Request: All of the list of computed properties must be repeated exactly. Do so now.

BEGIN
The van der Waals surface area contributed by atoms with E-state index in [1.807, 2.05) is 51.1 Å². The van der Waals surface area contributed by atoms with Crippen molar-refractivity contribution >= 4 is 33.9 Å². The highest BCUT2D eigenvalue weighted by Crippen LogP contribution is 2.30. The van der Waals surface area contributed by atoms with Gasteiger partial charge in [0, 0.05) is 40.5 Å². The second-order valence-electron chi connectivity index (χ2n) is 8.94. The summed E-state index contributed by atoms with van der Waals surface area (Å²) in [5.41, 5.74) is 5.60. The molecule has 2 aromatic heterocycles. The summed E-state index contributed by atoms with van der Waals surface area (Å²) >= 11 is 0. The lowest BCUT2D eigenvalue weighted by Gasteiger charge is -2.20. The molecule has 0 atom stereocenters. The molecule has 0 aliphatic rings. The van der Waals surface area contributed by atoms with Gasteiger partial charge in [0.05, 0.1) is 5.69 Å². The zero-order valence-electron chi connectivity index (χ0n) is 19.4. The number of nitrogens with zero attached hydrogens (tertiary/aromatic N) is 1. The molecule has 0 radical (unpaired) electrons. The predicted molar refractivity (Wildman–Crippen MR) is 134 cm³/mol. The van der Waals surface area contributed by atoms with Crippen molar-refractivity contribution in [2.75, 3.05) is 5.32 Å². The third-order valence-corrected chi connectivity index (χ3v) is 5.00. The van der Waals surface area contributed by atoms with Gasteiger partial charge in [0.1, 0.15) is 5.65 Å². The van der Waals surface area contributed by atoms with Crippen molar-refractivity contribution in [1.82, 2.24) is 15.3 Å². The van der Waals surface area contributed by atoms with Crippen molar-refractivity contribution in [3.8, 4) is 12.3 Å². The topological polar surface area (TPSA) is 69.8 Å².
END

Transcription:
The van der Waals surface area contributed by atoms with E-state index in [1.807, 2.05) is 51.1 Å². The van der Waals surface area contributed by atoms with Crippen molar-refractivity contribution >= 4 is 33.9 Å². The highest BCUT2D eigenvalue weighted by Crippen LogP contribution is 2.30. The van der Waals surface area contributed by atoms with Gasteiger partial charge in [0, 0.05) is 40.5 Å². The second-order valence-electron chi connectivity index (χ2n) is 8.94. The summed E-state index contributed by atoms with van der Waals surface area (Å²) in [5.41, 5.74) is 5.60. The molecule has 2 aromatic heterocycles. The summed E-state index contributed by atoms with van der Waals surface area (Å²) >= 11 is 0. The lowest BCUT2D eigenvalue weighted by Gasteiger charge is -2.20. The molecule has 0 atom stereocenters. The molecule has 0 aliphatic rings. The van der Waals surface area contributed by atoms with Gasteiger partial charge in [0.05, 0.1) is 5.69 Å². The zero-order valence-electron chi connectivity index (χ0n) is 19.4. The number of nitrogens with zero attached hydrogens (tertiary/aromatic N) is 1. The molecule has 0 radical (unpaired) electrons. The predicted molar refractivity (Wildman–Crippen MR) is 134 cm³/mol. The van der Waals surface area contributed by atoms with Crippen molar-refractivity contribution in [2.75, 3.05) is 5.32 Å². The third-order valence-corrected chi connectivity index (χ3v) is 5.00. The van der Waals surface area contributed by atoms with Gasteiger partial charge in [0.1, 0.15) is 5.65 Å². The van der Waals surface area contributed by atoms with Crippen molar-refractivity contribution in [1.82, 2.24) is 15.3 Å². The van der Waals surface area contributed by atoms with Crippen molar-refractivity contribution in [3.8, 4) is 12.3 Å². The topological polar surface area (TPSA) is 69.8 Å².